Leaf miners: body elongate ( Figures 38 View Figures 38 , 47 View Figure 47 and 48 View Figure 48 , Table 3). Spicules are extensive and circumvent segment borders, especially on the anterior abdominal segments and the metathorax. Unlike A. cognata which is symmetrical, in P. solennis the pseudocephalon is asymmetrical with a longer lower side, i.e. when feeding the shorter margin faces the upper epidermis of the leaf ( Figure 49 View Figure 49 ). The pseudocephalon in P. solennis is more tapered than in A. cognata , such that the antennae are approximated whereas, in A. cognata , antennae are separated by about 1.5× their width. The lateral margins of the pseudocephalon in P. solennis have three square-shaped studs on the long side and six on the short side ( Figure 49 View Figure 49 ); studs are absent in A. cognata . The mandibular muscle apodemes curve backwards in both species. The mandibles are symmetrical in A. cognata with one accessory tooth each, but asymmetrical in P. solennis with the longer, lower mandible having a strongly curved, apical mandibular hook and two, short, accessory teeth and the lower mandible with a similar strong, curved apex to the mandibular hook and three, elongate accessory teeth ( Figure 50 View Figure 50 ). The prothorax in P. solennis has a conspicuous, lozenge-shaped, mid-ventral projecting bar ( Figure 42 View Figure 42 ). These larvae excavate leaf tissue in very different ways.

Acidia cognata : feeding on its side this larva removes tissue in a series of long, crescent-shaped feeding tracks. Each track consists of succeeding numbers of arcshaped excavations of tissue; both tracks and arcs are traceable by remnants of tissue left on the upper epidermis ( Figure 40 View Figure 40 ). These traces are not frass, which is otherwise scattered through the mine as lumps of moist, brown material ( Figure 39 View Figure 39 ). Track direction is influenced by barriers, such as leaf veins, leaf edges, damaged areas and presumably, other larvae in the leaf. Arcs are made by the front compartment sweeping down across the mine face during which lunging occurs continuously with each lunge removing a line of tissue. To lunge, the rear compartment grips the upper and lower layers of the leaf, the middle compartment extends and the front compartment lifts and the mandibles elevate slightly and are placed against the mine face. The head skeleton pivots down and the mandibles depress slightly and a line of tissue is removed (Film 17). The prothorax moves slowly down across the mine face with the head skeleton pivoting continuously; a small arc so filmed, took about 74 seconds to create and involved about 114 head skeleton pivots, i.e. lunge time was about one lunge per 0.6 sec. At the end of an arc, the larva moves into the excavated space, lifts the prothorax and begins to make another arc and so, a track gradually forms.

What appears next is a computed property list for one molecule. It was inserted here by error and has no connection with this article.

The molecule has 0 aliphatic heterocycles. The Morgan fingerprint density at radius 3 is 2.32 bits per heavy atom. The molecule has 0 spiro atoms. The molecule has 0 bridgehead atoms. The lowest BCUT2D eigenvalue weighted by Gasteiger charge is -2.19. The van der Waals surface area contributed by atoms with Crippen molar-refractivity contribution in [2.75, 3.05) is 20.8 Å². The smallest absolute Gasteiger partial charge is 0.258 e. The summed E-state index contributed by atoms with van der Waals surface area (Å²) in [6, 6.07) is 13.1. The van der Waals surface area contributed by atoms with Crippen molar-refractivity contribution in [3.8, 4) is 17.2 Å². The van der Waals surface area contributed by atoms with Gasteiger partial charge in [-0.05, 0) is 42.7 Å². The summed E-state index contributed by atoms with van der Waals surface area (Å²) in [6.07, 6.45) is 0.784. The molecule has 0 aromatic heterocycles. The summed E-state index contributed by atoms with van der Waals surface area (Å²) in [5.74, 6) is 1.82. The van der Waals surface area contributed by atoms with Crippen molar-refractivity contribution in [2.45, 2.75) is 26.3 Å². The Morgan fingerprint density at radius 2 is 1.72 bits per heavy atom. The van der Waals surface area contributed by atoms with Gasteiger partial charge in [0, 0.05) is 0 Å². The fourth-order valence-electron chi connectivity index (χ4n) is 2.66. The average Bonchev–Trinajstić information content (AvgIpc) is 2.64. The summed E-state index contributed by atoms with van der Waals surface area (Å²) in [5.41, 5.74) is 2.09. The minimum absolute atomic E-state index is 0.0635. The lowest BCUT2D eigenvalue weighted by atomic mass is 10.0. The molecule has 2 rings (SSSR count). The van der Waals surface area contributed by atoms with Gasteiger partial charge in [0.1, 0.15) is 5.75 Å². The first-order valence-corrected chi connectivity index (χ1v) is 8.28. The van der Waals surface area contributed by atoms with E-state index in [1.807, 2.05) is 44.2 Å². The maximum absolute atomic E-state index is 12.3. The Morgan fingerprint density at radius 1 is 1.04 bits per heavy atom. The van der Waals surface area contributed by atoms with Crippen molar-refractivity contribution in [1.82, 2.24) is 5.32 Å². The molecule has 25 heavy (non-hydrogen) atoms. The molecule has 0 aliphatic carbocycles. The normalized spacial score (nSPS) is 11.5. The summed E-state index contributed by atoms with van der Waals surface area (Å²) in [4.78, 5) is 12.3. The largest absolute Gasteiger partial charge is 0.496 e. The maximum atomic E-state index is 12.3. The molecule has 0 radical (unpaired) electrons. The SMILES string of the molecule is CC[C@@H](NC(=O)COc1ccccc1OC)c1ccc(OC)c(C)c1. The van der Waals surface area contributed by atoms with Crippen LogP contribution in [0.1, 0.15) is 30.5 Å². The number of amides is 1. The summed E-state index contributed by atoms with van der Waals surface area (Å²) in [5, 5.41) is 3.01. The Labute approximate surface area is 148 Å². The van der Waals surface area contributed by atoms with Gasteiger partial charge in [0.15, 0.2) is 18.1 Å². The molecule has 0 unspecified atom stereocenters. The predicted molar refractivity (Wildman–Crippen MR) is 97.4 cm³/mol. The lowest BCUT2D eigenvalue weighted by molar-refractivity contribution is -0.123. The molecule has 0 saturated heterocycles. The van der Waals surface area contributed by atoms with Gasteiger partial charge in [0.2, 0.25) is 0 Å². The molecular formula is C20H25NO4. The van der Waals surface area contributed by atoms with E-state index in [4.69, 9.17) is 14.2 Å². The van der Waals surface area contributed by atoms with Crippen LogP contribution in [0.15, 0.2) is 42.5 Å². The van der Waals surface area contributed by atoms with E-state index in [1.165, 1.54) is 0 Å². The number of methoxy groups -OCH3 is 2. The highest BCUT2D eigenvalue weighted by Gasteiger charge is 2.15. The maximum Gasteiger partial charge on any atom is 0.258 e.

Pegomya solennis : the larva also feeds on its side but instead of tracks and arcs, oval-shaped cavities are formed in the leaf, but little tissue is left behind to indicate the pattern of feeding. To start lunging, the larva lifts the front compartment and the mandibles elevate slightly and are pressed against the mine face (Film 18, Figure 43A View Figures 43 ). The head skeleton pivots and a line of tissue is removed by the mandibles which depress slightly in the process. At the limit of depression, the fleshy, prothoracic bar is adjacent to the mandibles ( Figure 43B View Figures 43 ). The front compartment then lifts and the process repeats. Lunge times, the time for a line of tissue to be removed, were about twice as fast as A. cognata and varied from about 0.1 to 0.3 second. When a space has been created in front of the larva, the prothorax extends, the head skeleton pivots and protracts, and the mandibles elevate and grip the mine face. A peristaltic wave pushes the larva up against the mine face and another cycle of lunges start (Film 18). Blotch-shaped excavation occurs via the direction of lunging altering slightly. This depends where the mandibles grip the mine face prior to peristalsis; if below the longitudinal axis of the body, then lunging is in that direction, if above, then in that direction.